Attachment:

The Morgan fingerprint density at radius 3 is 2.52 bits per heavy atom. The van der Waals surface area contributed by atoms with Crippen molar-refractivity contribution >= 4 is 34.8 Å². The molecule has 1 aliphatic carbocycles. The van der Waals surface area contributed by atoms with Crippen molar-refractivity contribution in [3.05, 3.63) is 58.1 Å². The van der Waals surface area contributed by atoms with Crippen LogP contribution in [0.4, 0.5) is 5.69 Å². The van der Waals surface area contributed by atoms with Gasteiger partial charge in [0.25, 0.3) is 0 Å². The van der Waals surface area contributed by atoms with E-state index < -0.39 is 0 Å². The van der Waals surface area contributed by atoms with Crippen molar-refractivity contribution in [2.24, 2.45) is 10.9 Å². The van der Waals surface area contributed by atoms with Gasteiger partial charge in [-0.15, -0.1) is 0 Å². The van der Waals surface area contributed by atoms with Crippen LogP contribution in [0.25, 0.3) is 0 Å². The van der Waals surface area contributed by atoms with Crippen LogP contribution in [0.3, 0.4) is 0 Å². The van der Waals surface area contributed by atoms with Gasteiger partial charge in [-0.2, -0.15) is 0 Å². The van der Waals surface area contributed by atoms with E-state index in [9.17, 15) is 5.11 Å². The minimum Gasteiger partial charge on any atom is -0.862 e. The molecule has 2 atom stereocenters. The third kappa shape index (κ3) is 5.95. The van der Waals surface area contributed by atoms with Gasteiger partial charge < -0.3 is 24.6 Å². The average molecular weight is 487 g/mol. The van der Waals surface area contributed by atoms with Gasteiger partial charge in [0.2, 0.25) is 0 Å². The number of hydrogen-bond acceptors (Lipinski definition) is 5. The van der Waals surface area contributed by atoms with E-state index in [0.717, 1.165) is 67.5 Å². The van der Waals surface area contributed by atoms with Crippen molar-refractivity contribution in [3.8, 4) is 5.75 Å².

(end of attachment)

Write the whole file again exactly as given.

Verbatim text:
The Morgan fingerprint density at radius 3 is 2.52 bits per heavy atom. The van der Waals surface area contributed by atoms with Crippen molar-refractivity contribution >= 4 is 34.8 Å². The molecule has 1 aliphatic carbocycles. The van der Waals surface area contributed by atoms with Crippen molar-refractivity contribution in [3.05, 3.63) is 58.1 Å². The van der Waals surface area contributed by atoms with Crippen LogP contribution in [0.4, 0.5) is 5.69 Å². The van der Waals surface area contributed by atoms with Gasteiger partial charge in [0.25, 0.3) is 0 Å². The van der Waals surface area contributed by atoms with E-state index < -0.39 is 0 Å². The van der Waals surface area contributed by atoms with Crippen molar-refractivity contribution in [2.24, 2.45) is 10.9 Å². The van der Waals surface area contributed by atoms with Gasteiger partial charge in [-0.15, -0.1) is 0 Å². The van der Waals surface area contributed by atoms with Crippen LogP contribution in [0.25, 0.3) is 0 Å². The van der Waals surface area contributed by atoms with Crippen LogP contribution in [0.3, 0.4) is 0 Å². The van der Waals surface area contributed by atoms with Gasteiger partial charge in [-0.2, -0.15) is 0 Å². The van der Waals surface area contributed by atoms with E-state index in [9.17, 15) is 5.11 Å². The minimum Gasteiger partial charge on any atom is -0.862 e. The molecule has 2 atom stereocenters. The third kappa shape index (κ3) is 5.95. The van der Waals surface area contributed by atoms with Gasteiger partial charge < -0.3 is 24.6 Å². The average molecular weight is 487 g/mol. The van der Waals surface area contributed by atoms with Gasteiger partial charge in [0.2, 0.25) is 0 Å². The number of hydrogen-bond acceptors (Lipinski definition) is 5. The van der Waals surface area contributed by atoms with E-state index in [0.717, 1.165) is 67.5 Å². The van der Waals surface area contributed by atoms with Crippen molar-refractivity contribution in [3.8, 4) is 5.75 Å².